Celebrating its 20th anniversary this year, Sneaker Freaker was founded by Simon Wood, aka Woody, in a bid to fuel his passion around sneakers and collecting.

Words by Yasmin Arrigo,
Global Editorial Director, Amplify.

As Managing Editor and Head of Global Communications and Partnerships, Audrey Bugeja
sets the editorial direction for a zine that welcomes the young teen dreaming of their first pair of killer kicks through to veteran sneakerheads who’ve been collecting for 40+ years - plus everyone in between.

The world of Sneaker Freaker

Our world started as a magazine, which is printed twice a year and stocked in all good bookstores and independent retailers from New York to Japan and quite prominently across Europe. And we are across the digital realm, we have about 10 million people per month visiting the site plus our social pages on everything from Instagram to Facebook and TikTok. We are an independent publication and we share our opinion in a really positive way.

The common element with our audience is that appreciation for the sneaker.

A shifting landscape

A shifting landscape

Ten to 15 years ago, the sneaker landscape was a subculture. Now it’s a global industry and people working in corporate spaces wear sneakers to the office, so the world of sneakers has definitely evolved and shifted. We have brands that have been around for 100-plus
years and particular silhouettes that have shaped or have really influenced culture.

Then there’s how sport comes into the mix – whether it is basketball or the terrace culture of football or tennis, sport is the absolute foundation.

The art of sneakers

The sneaker is a work of art. It’s the same as if we’re looking at a fashion and an apparel item or actually a work of art. It’s all about the design – there’s someone behind that, a team behind that and a reason for that. And that for me is art and design. It’s well known that in the industry there are people who purchase sneakers and don’t wear them and just keep them in their collection, and then obviously there are those who wear them and enjoy them in a different way.

It’s that bridge between something that’s heading into luxury. The late Virgil Abloh brought those two worlds of streetwear and luxury together. And there’s been another way of appreciating the sneaker through the likes of virtual platforms that talk about it in a way that is deserved. We’ve got so many amazing designers in our community who work across the sneaker spaces for all different types of brands. So, in short, a sneaker is absolutely a piece of art.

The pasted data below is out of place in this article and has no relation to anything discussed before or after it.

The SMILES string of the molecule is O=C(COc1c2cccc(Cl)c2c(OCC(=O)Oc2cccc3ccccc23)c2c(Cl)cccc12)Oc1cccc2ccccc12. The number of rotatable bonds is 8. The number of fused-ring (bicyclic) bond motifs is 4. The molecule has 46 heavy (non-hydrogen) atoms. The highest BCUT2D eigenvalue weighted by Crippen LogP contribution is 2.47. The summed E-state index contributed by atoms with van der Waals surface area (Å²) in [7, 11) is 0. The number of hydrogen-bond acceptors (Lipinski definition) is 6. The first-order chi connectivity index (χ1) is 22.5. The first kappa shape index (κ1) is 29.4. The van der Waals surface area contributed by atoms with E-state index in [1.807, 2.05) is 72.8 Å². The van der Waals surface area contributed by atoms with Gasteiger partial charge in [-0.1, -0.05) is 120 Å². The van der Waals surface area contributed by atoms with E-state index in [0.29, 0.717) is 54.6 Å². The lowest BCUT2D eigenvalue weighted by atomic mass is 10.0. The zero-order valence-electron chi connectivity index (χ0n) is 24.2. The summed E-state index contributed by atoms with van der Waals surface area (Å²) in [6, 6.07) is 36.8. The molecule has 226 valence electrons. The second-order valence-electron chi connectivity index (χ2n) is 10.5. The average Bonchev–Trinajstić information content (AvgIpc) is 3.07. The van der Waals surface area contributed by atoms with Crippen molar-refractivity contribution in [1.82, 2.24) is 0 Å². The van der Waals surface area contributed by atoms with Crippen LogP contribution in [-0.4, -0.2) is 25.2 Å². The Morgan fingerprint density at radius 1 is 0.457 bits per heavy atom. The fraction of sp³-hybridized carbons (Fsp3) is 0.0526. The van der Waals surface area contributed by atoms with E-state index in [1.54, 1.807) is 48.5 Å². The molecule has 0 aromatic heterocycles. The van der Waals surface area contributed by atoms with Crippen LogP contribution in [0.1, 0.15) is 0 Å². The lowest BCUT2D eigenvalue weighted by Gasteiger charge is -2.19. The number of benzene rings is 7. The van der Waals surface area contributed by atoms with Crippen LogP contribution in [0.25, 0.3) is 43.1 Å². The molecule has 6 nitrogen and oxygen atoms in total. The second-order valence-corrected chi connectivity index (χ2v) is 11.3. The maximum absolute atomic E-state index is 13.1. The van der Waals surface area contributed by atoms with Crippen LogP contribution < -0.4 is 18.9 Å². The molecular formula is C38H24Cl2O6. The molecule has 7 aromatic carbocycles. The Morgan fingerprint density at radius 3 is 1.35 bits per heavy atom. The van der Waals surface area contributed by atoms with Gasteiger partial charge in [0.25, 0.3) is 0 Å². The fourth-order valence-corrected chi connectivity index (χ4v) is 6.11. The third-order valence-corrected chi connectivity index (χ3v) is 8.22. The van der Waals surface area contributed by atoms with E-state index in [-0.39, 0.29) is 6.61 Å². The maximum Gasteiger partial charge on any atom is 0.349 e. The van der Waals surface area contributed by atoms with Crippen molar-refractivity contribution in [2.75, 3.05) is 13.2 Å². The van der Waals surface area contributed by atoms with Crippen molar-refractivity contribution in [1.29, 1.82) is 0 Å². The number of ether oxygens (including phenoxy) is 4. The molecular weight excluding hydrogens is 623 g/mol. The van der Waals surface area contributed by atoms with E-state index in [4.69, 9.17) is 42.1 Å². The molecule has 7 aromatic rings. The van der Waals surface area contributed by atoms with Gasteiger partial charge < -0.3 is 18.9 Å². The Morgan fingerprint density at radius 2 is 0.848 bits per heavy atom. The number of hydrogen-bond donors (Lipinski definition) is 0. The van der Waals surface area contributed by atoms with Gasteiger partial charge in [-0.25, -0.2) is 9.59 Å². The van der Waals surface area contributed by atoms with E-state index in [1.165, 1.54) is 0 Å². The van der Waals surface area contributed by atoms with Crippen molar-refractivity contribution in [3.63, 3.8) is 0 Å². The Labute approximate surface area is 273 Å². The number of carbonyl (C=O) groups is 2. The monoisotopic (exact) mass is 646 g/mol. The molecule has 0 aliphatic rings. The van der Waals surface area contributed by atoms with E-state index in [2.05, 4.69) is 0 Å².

Sustainable futures

Sustainable futures

There’s so much consideration that goes into sneaker design and production across the globe. So much goes into the design of a sneaker – thinking about comfort and design, the functionality aspects of a piece of footwear, plus the materials selected to make it work. Brands that are wanting to design and produce products that minimise waste are finding new ways to do that.

We’re liaising with some brands that we’re really close with and actually seeing what they’re providing to their design team is super exciting. That’s allowing them new, exciting and collaborative ways to design sneakers that minimises waste and has a different approach to production. I think it’s really important that we look at ways that technology can enhance this and make a more sustainable place across the sneaker industry.

Inclusive spaces

Reaching the volume of people that Sneaker Freaker does is not something that we take lightly. I often remind my team to just remember what impact our voice will have. We have such a fantastic team of really passionate people that actually understand what it means
to work in this space, but we definitely have a role to play. And personally, I am the only female footwear editor in this position and that’s a really important role. We’ve always been a very inclusive brand in terms of gender, race, location ... you name it.

It’s been really important to continue to communicate the importance of having an inclusive space and acknowledge that, when we look at sneaker collecting and some elements of the industry, there’s no denying that there’s some barriers to purchase. It’s getting harder to get some of the top releases.

Nevertheless, what we find so important is to ensure that we have a community that helps each other and that all have that common element. So for us, the future is really bright. We still are an independent brand and we’ve been around for 20 years, and I feel like our best work is still to come. There’s a really big year ahead – a lot of exciting things are launching. From my perspective in my role, I’ll just continue to grow our community authentically and show women across the sneaker industry and across the fashion world that we’re here to stay and we’ve never left. We have a really strong female community, which is just so wonderful for me to see grow year-on-year organically.

Sneaker Freaker allows that female consumer to come in and feel confident that they can share their passion for sneakers without being looked down upon or trolled, which was happening in the industry 15 years ago. The sneaker industry, as with any industry, has its ups and downs. So for us, it’s about riding those out and just remaining true to who we are. And I think that’s why we’re still around and still a really strong independent voice in the sneaker world.